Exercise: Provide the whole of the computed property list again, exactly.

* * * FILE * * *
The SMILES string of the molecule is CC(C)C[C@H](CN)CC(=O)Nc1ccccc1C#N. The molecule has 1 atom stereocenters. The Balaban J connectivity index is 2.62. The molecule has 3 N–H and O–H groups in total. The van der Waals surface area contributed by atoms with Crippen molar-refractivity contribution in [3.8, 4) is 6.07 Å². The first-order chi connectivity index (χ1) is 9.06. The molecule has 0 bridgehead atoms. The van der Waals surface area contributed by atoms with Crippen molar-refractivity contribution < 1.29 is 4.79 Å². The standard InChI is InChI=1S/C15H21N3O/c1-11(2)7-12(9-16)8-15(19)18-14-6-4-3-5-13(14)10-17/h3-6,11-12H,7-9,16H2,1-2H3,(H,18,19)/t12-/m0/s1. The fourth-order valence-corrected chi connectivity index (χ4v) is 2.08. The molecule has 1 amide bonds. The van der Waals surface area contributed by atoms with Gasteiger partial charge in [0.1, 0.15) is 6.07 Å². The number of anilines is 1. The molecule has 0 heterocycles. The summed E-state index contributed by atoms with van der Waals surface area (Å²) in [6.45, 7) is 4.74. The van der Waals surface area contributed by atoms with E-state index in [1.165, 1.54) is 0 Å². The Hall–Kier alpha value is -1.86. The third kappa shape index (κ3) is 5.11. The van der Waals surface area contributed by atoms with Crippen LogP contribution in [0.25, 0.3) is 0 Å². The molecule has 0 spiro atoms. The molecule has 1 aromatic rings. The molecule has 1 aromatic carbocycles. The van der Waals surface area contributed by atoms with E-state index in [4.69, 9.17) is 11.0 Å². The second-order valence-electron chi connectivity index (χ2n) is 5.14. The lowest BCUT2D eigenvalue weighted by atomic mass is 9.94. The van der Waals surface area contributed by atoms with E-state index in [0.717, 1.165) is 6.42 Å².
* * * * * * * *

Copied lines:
The SMILES string of the molecule is CC(C)C[C@H](CN)CC(=O)Nc1ccccc1C#N. The molecule has 1 atom stereocenters. The Balaban J connectivity index is 2.62. The molecule has 3 N–H and O–H groups in total. The van der Waals surface area contributed by atoms with Crippen molar-refractivity contribution in [3.8, 4) is 6.07 Å². The first-order chi connectivity index (χ1) is 9.06. The molecule has 0 bridgehead atoms. The van der Waals surface area contributed by atoms with Crippen molar-refractivity contribution < 1.29 is 4.79 Å². The standard InChI is InChI=1S/C15H21N3O/c1-11(2)7-12(9-16)8-15(19)18-14-6-4-3-5-13(14)10-17/h3-6,11-12H,7-9,16H2,1-2H3,(H,18,19)/t12-/m0/s1. The fourth-order valence-corrected chi connectivity index (χ4v) is 2.08. The molecule has 1 amide bonds. The van der Waals surface area contributed by atoms with Gasteiger partial charge in [0.1, 0.15) is 6.07 Å². The number of anilines is 1. The molecule has 0 heterocycles. The summed E-state index contributed by atoms with van der Waals surface area (Å²) in [6.45, 7) is 4.74. The van der Waals surface area contributed by atoms with E-state index in [1.165, 1.54) is 0 Å². The Hall–Kier alpha value is -1.86. The third kappa shape index (κ3) is 5.11. The van der Waals surface area contributed by atoms with Crippen LogP contribution in [0.25, 0.3) is 0 Å². The molecule has 0 spiro atoms. The molecule has 1 aromatic rings. The molecule has 1 aromatic carbocycles. The van der Waals surface area contributed by atoms with E-state index in [4.69, 9.17) is 11.0 Å². The second-order valence-electron chi connectivity index (χ2n) is 5.14. The lowest BCUT2D eigenvalue weighted by atomic mass is 9.94. The van der Waals surface area contributed by atoms with E-state index in [0.717, 1.165) is 6.42 Å².